14 What if the population is homogeneous? Different people w/ different income and taste will consume different levels of each characteristicYou end-up with different people at different points on the implicit price line.What if the population is homogeneous?Person #2Person #1
15 5. Issues Functional form Probably not linear, so often estimated as a nonlinear functionOne nonlinear case
16 Measurement of quality variables Flexible forms (Box-Cox)Measurement of quality variablesAir pollutionTSP,SO2Visibility indexesClear daysLandfillDistanceViewsCrime LevelsNoiseColinearityDisamenities and amenities “run” together
17 Discreteness, lumpy bundles PerceptionHealth vs. VisibilityMarket segmentation2 or more housing mkts
19 The identification problem We estimate the blue line (the implicit price function) when we estimate the hendonic price function.But, we can not in a single housing mkt estimate the individual marginal value (MV) functions. These are the demand curves for the attributes.
20 Everyone the same, again. Implications Because we only observe each individual at one point on his or her demand curve, we can not determine the shape of the entire demand curve.Everyone the same, again.Implicationsreally only have marginal values for each personforced to use hedonic to approximate non-marginal changesneed multi-market data to identify marginal value’s (at least this is the major way to fix the problem) See next slide.
21 Now we can begin to get at the shapes (“identify”) of the mv functions, and begin to think about consumer surplus w/ hedonics.
22 Repeat sale analysisHaving data on the same houses before and after an episode of some sort. New landfill, airport ….Controlling for other factors difficult
23 Wages and Land interacting C.A.Kolstad, Environmental Economics,Oxford U. Press, 2000.C.A.Kolstad, Environmental Economics,Oxford U. Press, 2000.Pollution is productivePollution is not productive
24 5. Valuation/Consumer Surplus Marginal changesUse marginal values from the hedonicNon-marginal changesShort-runABConsider an increase in quality(as a housing attribute)Area A is the short run benefitsof the improvement. Discuss.Since mv is difficult to measure, often useArea A+B as an upperbound.What if z declines?
25 Long run Gets complicated because hedonic shifts and people move Consider this shift from a clean-up
27 6. Wage Hedonics and the Value of Life The BasicsSame basic analysis w/ job mkt dataInterested in valuing small reductions in risk of deathMany regs are concerned w/ health and associated risk reductionair pollutionhazardous waste removaltransportation safetyhealth care initativesHedonic wages studies are one way to infer value for risk of death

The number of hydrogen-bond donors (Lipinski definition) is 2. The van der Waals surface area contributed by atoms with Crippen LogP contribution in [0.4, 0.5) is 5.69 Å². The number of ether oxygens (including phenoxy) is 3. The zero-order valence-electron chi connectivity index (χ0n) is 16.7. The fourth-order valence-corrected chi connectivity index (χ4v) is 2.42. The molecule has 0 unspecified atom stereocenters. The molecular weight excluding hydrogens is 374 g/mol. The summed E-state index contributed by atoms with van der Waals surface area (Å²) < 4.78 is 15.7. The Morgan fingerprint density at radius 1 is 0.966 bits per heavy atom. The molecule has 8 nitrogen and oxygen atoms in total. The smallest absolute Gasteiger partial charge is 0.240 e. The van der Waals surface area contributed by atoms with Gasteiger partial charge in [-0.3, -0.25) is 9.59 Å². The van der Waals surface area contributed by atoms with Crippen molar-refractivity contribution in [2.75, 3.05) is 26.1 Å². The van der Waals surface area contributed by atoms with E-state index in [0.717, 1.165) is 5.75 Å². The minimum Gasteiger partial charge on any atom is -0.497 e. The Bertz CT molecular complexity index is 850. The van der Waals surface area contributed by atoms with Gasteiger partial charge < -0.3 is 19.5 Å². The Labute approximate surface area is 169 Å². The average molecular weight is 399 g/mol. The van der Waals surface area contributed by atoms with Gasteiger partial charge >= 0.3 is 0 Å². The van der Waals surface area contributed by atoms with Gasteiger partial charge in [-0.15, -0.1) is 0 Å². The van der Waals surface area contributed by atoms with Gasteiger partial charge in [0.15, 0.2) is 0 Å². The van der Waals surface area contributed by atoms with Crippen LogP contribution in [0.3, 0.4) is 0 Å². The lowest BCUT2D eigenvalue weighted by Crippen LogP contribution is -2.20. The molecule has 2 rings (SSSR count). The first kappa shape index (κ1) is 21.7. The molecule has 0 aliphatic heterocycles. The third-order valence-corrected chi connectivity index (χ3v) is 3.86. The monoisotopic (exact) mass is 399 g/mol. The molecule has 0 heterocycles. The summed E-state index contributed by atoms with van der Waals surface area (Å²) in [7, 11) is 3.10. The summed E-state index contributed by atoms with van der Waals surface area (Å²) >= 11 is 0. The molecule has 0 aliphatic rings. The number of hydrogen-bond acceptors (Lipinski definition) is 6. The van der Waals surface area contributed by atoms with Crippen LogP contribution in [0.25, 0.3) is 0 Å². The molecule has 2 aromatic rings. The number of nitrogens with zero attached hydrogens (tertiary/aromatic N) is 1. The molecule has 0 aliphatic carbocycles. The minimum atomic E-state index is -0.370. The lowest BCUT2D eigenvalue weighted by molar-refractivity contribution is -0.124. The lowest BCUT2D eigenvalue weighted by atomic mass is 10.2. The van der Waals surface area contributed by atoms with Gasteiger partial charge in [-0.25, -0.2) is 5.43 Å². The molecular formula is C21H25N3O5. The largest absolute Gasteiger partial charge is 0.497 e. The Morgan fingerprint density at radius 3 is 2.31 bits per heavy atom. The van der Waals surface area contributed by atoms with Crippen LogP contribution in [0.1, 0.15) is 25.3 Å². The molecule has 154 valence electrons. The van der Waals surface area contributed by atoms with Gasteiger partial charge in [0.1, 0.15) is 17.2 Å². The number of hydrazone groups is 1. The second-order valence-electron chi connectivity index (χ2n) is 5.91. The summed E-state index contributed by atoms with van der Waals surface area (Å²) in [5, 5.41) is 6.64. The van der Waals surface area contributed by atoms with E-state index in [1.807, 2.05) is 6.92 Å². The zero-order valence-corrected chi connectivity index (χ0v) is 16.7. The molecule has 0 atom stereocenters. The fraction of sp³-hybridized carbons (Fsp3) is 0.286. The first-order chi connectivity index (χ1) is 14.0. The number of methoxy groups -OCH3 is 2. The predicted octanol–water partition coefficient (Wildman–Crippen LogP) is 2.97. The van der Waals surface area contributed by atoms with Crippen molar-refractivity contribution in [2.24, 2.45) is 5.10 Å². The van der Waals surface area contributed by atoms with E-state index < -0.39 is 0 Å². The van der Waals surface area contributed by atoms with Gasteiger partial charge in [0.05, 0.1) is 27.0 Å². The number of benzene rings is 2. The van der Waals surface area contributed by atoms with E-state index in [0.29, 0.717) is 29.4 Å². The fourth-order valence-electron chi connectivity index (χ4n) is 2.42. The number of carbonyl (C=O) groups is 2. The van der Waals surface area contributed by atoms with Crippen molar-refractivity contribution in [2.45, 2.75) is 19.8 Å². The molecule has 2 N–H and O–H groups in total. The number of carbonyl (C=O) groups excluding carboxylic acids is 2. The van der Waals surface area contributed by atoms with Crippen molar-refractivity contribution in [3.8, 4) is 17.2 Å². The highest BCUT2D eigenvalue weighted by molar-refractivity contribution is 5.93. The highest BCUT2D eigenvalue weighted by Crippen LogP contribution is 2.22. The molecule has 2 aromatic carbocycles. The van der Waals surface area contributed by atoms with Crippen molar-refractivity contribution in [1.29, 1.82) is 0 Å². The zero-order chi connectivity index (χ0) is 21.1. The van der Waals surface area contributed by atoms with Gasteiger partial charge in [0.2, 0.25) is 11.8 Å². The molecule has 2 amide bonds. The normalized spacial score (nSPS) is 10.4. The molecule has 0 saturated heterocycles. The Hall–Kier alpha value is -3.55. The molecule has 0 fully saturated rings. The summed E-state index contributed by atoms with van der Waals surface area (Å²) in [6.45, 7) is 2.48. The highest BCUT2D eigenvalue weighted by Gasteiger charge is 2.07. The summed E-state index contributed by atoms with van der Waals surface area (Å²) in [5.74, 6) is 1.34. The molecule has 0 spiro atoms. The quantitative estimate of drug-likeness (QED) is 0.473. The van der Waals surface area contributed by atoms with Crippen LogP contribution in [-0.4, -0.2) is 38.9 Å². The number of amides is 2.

28 Intuition and Story Scaffolding story Wage compensating differential DynamicsRisk of InjuryRisk of DeathVector of Job Characteristics:Union (yes/no)SkilledManagementLocation and so onVector of worker characteristics:AgeExperienceEducation and so onWage Hedonic
29 Specify functional form and focus on parameter on the rd variable Many of the same issues here as in property value studiescollinearityidentificationStatistical LivesCommon ParlanceDefinition (by example)Population 100,000Risk of Death per Person .003In this case we say 300 statistical lives will be lost.100,000 * .003 = 300We say that these are not “identified” lives
30 $500,000 is the Value of a Statistical Life Assume we can reduce risks by introducing some regulations. Say risks drop from .003 to .002.After the regulation, 200 statistical lives are lost in the populationWe say that the regulation saved 100 statistical livesAssume in a top notch wage hedonic study that we discover individuals are willing to pay $500 (revealed in the job market) for a reduction of .001.If so, in a population of 1,000 people, one statistical life will be saved. Each of the 1,000 persons has an ex ante value for risk reduction .001 of $500.Ex antereally value risk reduction$500,000 is the Value of a Statistical Life
31 Cost per life saved studies and use of value of life estimates Issues EPA, OSHA, and so onCost per life saved studies and use of value of life estimatesIssuesVoluntaryIllness and quality of life